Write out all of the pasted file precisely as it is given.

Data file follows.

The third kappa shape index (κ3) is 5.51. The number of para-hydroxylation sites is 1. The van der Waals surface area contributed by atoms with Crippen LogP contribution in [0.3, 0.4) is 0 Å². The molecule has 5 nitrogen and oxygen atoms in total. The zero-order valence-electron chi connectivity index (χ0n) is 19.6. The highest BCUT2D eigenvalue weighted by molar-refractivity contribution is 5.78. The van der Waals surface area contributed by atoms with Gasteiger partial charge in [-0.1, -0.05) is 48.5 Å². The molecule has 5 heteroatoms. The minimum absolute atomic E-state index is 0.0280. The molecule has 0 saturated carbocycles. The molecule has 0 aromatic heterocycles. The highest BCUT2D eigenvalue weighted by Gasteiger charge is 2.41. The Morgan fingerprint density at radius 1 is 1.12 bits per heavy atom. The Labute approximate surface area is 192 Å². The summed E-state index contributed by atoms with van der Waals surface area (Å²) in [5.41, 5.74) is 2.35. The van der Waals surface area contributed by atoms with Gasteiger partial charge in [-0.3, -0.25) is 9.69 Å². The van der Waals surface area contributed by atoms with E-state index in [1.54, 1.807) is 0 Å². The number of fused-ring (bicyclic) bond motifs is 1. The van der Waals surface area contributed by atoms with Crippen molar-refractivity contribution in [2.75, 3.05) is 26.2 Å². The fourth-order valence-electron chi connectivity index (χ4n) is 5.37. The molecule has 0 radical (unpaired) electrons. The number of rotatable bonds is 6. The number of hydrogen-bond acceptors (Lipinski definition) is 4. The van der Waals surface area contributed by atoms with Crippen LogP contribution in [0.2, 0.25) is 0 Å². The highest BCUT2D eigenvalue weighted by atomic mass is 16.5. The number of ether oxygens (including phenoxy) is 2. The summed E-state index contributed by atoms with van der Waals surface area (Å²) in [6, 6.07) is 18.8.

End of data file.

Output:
The third kappa shape index (κ3) is 5.51. The number of para-hydroxylation sites is 1. The van der Waals surface area contributed by atoms with Crippen LogP contribution in [0.3, 0.4) is 0 Å². The molecule has 5 nitrogen and oxygen atoms in total. The zero-order valence-electron chi connectivity index (χ0n) is 19.6. The highest BCUT2D eigenvalue weighted by molar-refractivity contribution is 5.78. The van der Waals surface area contributed by atoms with Gasteiger partial charge in [-0.1, -0.05) is 48.5 Å². The molecule has 5 heteroatoms. The minimum absolute atomic E-state index is 0.0280. The molecule has 0 saturated carbocycles. The molecule has 0 aromatic heterocycles. The highest BCUT2D eigenvalue weighted by Gasteiger charge is 2.41. The Morgan fingerprint density at radius 1 is 1.12 bits per heavy atom. The Labute approximate surface area is 192 Å². The summed E-state index contributed by atoms with van der Waals surface area (Å²) in [5.41, 5.74) is 2.35. The van der Waals surface area contributed by atoms with Gasteiger partial charge in [-0.3, -0.25) is 9.69 Å². The van der Waals surface area contributed by atoms with E-state index in [1.54, 1.807) is 0 Å². The number of fused-ring (bicyclic) bond motifs is 1. The van der Waals surface area contributed by atoms with Crippen molar-refractivity contribution in [2.75, 3.05) is 26.2 Å². The fourth-order valence-electron chi connectivity index (χ4n) is 5.37. The molecule has 0 radical (unpaired) electrons. The number of rotatable bonds is 6. The number of hydrogen-bond acceptors (Lipinski definition) is 4. The van der Waals surface area contributed by atoms with Crippen LogP contribution in [0.2, 0.25) is 0 Å². The highest BCUT2D eigenvalue weighted by atomic mass is 16.5. The number of ether oxygens (including phenoxy) is 2. The summed E-state index contributed by atoms with van der Waals surface area (Å²) in [6, 6.07) is 18.8.